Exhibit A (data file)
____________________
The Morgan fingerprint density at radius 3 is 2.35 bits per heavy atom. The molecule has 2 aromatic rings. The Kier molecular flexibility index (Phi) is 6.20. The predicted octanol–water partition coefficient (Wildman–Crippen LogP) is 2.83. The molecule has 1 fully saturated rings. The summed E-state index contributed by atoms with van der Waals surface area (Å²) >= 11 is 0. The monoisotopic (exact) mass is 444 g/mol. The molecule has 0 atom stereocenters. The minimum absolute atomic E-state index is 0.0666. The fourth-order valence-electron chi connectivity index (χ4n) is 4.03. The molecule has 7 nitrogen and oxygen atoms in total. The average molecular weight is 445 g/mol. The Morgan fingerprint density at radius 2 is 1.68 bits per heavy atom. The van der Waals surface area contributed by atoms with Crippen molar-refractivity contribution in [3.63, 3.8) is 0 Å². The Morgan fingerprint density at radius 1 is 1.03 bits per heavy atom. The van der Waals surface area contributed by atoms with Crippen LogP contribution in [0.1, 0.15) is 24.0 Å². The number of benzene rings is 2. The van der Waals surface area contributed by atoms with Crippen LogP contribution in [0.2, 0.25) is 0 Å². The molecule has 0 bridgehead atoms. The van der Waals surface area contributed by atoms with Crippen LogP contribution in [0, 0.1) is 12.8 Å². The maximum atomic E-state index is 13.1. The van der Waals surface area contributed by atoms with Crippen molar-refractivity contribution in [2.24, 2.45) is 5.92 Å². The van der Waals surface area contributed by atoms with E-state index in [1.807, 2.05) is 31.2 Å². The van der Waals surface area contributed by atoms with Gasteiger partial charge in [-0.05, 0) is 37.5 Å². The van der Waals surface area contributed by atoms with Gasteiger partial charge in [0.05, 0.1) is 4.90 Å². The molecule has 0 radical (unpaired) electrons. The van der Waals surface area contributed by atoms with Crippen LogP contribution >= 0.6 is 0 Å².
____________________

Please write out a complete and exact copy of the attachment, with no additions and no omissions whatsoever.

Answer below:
The Morgan fingerprint density at radius 3 is 2.35 bits per heavy atom. The molecule has 2 aromatic rings. The Kier molecular flexibility index (Phi) is 6.20. The predicted octanol–water partition coefficient (Wildman–Crippen LogP) is 2.83. The molecule has 1 fully saturated rings. The summed E-state index contributed by atoms with van der Waals surface area (Å²) >= 11 is 0. The monoisotopic (exact) mass is 444 g/mol. The molecule has 0 atom stereocenters. The minimum absolute atomic E-state index is 0.0666. The fourth-order valence-electron chi connectivity index (χ4n) is 4.03. The molecule has 7 nitrogen and oxygen atoms in total. The average molecular weight is 445 g/mol. The Morgan fingerprint density at radius 2 is 1.68 bits per heavy atom. The van der Waals surface area contributed by atoms with Crippen molar-refractivity contribution in [3.63, 3.8) is 0 Å². The Morgan fingerprint density at radius 1 is 1.03 bits per heavy atom. The van der Waals surface area contributed by atoms with Crippen LogP contribution in [0.1, 0.15) is 24.0 Å². The number of benzene rings is 2. The van der Waals surface area contributed by atoms with Crippen LogP contribution in [0.2, 0.25) is 0 Å². The molecule has 0 bridgehead atoms. The van der Waals surface area contributed by atoms with Crippen LogP contribution in [0, 0.1) is 12.8 Å². The maximum atomic E-state index is 13.1. The van der Waals surface area contributed by atoms with Crippen molar-refractivity contribution in [2.24, 2.45) is 5.92 Å². The van der Waals surface area contributed by atoms with E-state index in [1.807, 2.05) is 31.2 Å². The van der Waals surface area contributed by atoms with Gasteiger partial charge in [-0.05, 0) is 37.5 Å². The van der Waals surface area contributed by atoms with Gasteiger partial charge in [0.05, 0.1) is 4.90 Å². The molecule has 0 radical (unpaired) electrons. The van der Waals surface area contributed by atoms with Crippen LogP contribution >= 0.6 is 0 Å².